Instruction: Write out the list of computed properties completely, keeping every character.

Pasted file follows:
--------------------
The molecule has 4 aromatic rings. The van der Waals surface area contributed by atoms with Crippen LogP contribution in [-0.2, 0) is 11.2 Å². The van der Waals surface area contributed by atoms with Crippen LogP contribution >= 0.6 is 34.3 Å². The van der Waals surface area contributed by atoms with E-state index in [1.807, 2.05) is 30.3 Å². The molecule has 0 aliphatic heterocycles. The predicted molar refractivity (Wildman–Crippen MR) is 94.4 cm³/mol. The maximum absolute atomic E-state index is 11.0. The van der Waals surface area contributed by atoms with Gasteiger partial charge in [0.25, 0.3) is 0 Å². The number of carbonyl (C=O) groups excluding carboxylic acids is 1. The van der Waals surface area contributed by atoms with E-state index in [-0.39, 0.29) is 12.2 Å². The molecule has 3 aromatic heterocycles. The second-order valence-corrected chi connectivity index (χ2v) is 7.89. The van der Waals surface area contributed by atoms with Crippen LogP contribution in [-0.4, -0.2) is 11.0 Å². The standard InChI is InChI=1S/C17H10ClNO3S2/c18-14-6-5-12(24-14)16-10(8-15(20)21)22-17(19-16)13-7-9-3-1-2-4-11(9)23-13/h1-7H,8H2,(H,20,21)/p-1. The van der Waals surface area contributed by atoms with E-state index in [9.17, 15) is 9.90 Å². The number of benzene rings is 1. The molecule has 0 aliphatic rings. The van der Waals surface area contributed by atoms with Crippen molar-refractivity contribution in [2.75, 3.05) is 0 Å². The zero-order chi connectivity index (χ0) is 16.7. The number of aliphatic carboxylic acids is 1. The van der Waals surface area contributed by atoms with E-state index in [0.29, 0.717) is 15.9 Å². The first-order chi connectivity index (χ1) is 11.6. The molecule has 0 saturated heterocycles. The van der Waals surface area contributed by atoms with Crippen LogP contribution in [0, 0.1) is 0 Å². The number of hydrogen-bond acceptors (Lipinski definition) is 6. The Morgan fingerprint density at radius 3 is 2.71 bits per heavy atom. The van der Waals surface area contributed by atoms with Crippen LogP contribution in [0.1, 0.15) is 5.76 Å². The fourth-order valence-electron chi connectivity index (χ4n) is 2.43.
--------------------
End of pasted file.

The molecule has 4 aromatic rings. The van der Waals surface area contributed by atoms with Crippen LogP contribution in [-0.2, 0) is 11.2 Å². The van der Waals surface area contributed by atoms with Crippen LogP contribution >= 0.6 is 34.3 Å². The van der Waals surface area contributed by atoms with E-state index in [1.807, 2.05) is 30.3 Å². The molecule has 0 aliphatic heterocycles. The predicted molar refractivity (Wildman–Crippen MR) is 94.4 cm³/mol. The maximum absolute atomic E-state index is 11.0. The van der Waals surface area contributed by atoms with Gasteiger partial charge in [0.25, 0.3) is 0 Å². The number of carbonyl (C=O) groups excluding carboxylic acids is 1. The van der Waals surface area contributed by atoms with E-state index in [-0.39, 0.29) is 12.2 Å². The molecule has 3 aromatic heterocycles. The second-order valence-corrected chi connectivity index (χ2v) is 7.89. The van der Waals surface area contributed by atoms with Crippen LogP contribution in [-0.4, -0.2) is 11.0 Å². The standard InChI is InChI=1S/C17H10ClNO3S2/c18-14-6-5-12(24-14)16-10(8-15(20)21)22-17(19-16)13-7-9-3-1-2-4-11(9)23-13/h1-7H,8H2,(H,20,21)/p-1. The van der Waals surface area contributed by atoms with E-state index in [9.17, 15) is 9.90 Å². The number of benzene rings is 1. The molecule has 0 aliphatic rings. The van der Waals surface area contributed by atoms with Crippen molar-refractivity contribution in [2.75, 3.05) is 0 Å². The zero-order chi connectivity index (χ0) is 16.7. The number of aliphatic carboxylic acids is 1. The van der Waals surface area contributed by atoms with E-state index in [0.29, 0.717) is 15.9 Å². The first-order chi connectivity index (χ1) is 11.6. The molecule has 0 saturated heterocycles. The van der Waals surface area contributed by atoms with Crippen LogP contribution in [0, 0.1) is 0 Å². The number of hydrogen-bond acceptors (Lipinski definition) is 6. The Morgan fingerprint density at radius 3 is 2.71 bits per heavy atom. The van der Waals surface area contributed by atoms with Crippen LogP contribution in [0.1, 0.15) is 5.76 Å². The fourth-order valence-electron chi connectivity index (χ4n) is 2.43.